How the Gospel Brings Us All the Way Home by Derek Thomas
My rating: 4 of 5 stars
There is perhaps a no more beautiful single chapter in all of Scripture than chapter 8 of Romans. From declaring our complete lack of condemnation in Christ to the assurance that nothing can separate us from the love of God in Christ, Paul’s proclamation of the gospel is never clearer.
In the book How the Gospel Brings Us All the Way Home, seminary professor and pastor Derek Thomas takes us on a journey through that glorious chapter, detailing what Christ’s sacrifice means for us now and for our lives to come. Thomas does a great job of bringing together other passages in Scripture to exposit and support the almost inconceivable truths of the gospel in Romans 8.
Everything Must Change: Jesus, Global Crises, and a Revolution of Hope by Brian D. McLaren
My rating: 2 of 5 stars
Global crisis has rarely been more obvious to the current generation as it is today. Ongoing conflicts in Iraq, Libia, and Afghanistan (even in light of the death of Osama Bin Laden) tell us of the evil that still lives in our world. As a people who long for justice, Christians rightly long for a day when all this will end. Paul compares the ache for peace and justice with the agony of a mother in childbirth. It is something we all share.
In his book, Everything Must Change: Jesus, Global Crises, and a Revolution of Hope, Brian McLaren talks about his own journey in search of something to address the pain and suffering he witnessed firsthand. Convinced that the message of Jesus must have something to say about it, he interviewed people from many different nationalities and poured over the Scriptures, particularly the gospel accounts. Thus, what McLaren does in the book is offer what he describes as a “reframing” of the message of Christ in order to address the world’s ills.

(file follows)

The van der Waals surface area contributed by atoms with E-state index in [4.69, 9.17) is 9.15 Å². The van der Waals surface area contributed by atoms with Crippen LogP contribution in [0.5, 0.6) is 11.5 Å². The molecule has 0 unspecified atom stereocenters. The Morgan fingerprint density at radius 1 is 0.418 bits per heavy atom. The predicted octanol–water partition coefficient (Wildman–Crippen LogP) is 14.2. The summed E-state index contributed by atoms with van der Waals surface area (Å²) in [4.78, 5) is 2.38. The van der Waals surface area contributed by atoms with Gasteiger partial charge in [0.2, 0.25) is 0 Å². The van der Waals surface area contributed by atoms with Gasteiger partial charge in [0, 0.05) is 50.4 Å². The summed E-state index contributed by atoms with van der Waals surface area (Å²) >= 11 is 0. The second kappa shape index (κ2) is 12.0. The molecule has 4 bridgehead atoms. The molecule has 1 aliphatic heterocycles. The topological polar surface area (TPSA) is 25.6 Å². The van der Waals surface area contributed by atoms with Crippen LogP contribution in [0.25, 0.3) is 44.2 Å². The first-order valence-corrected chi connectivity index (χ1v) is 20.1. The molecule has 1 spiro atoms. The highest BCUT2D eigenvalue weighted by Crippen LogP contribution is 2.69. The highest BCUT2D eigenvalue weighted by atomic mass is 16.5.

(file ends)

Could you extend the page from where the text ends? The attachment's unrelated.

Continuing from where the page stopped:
< Hebrews 3:7-4:13 | Hebrews 4:14-5:6 | Hebrews 5:7-10 >
Every day we hear phrases like “have faith” or “leap of faith.” George Michael sang a song called “You Got to Have Faith” about believing that someone is interested in a romantic relationship. Faith is obviously a topic that the Bible addresses often. In the book of Hebrews we read what likely is the most well-known definition in terms of religious belief:
Now faith is the assurance of things hoped for, the conviction of things not seen.
(Hebrews 11:1 ESV)
I often hear people talk about faith as being something that we hold without evidence, and sometimes even with evidence to the contrary. Do we read the words “hoped for” and “not seen,” and forget that faith also involves “assurance”? Obviously faith is something about what is “not yet,” but where does this assurance come from? It sounds as if the author of Hebrews is arguing that there is a level of certainty to our faith.
Jesus, transfigured, with Moses and Elijah
< Hebrews 2:5-19 | Hebrews 3:1-6 | Hebrews 3:7-4:13 >
Whenever I have conversations with skeptics about the basics of the Christian faith, I inevitably point out that Christianity is not a system of morals but the story of God’s rescue of his people. The response is typically varied disseminations of puzzlement because, for whatever reason, it is difficult to imagine Christianity not being about thou shalts and thou shalt nots.
“But, Aaron,” I hear from my fellow Christians, “what about the Ten Commandments? What about Jesus’ command to love God above all else and love one another as ourselves?” Indeed there is much in the Bible about right ways of living and doing good deeds. Jesus himself challenges us to “take up [our] cross and follow [him].” Was this the reason that Jesus came? If his intention was to give us a good example to live by then why did he have to die?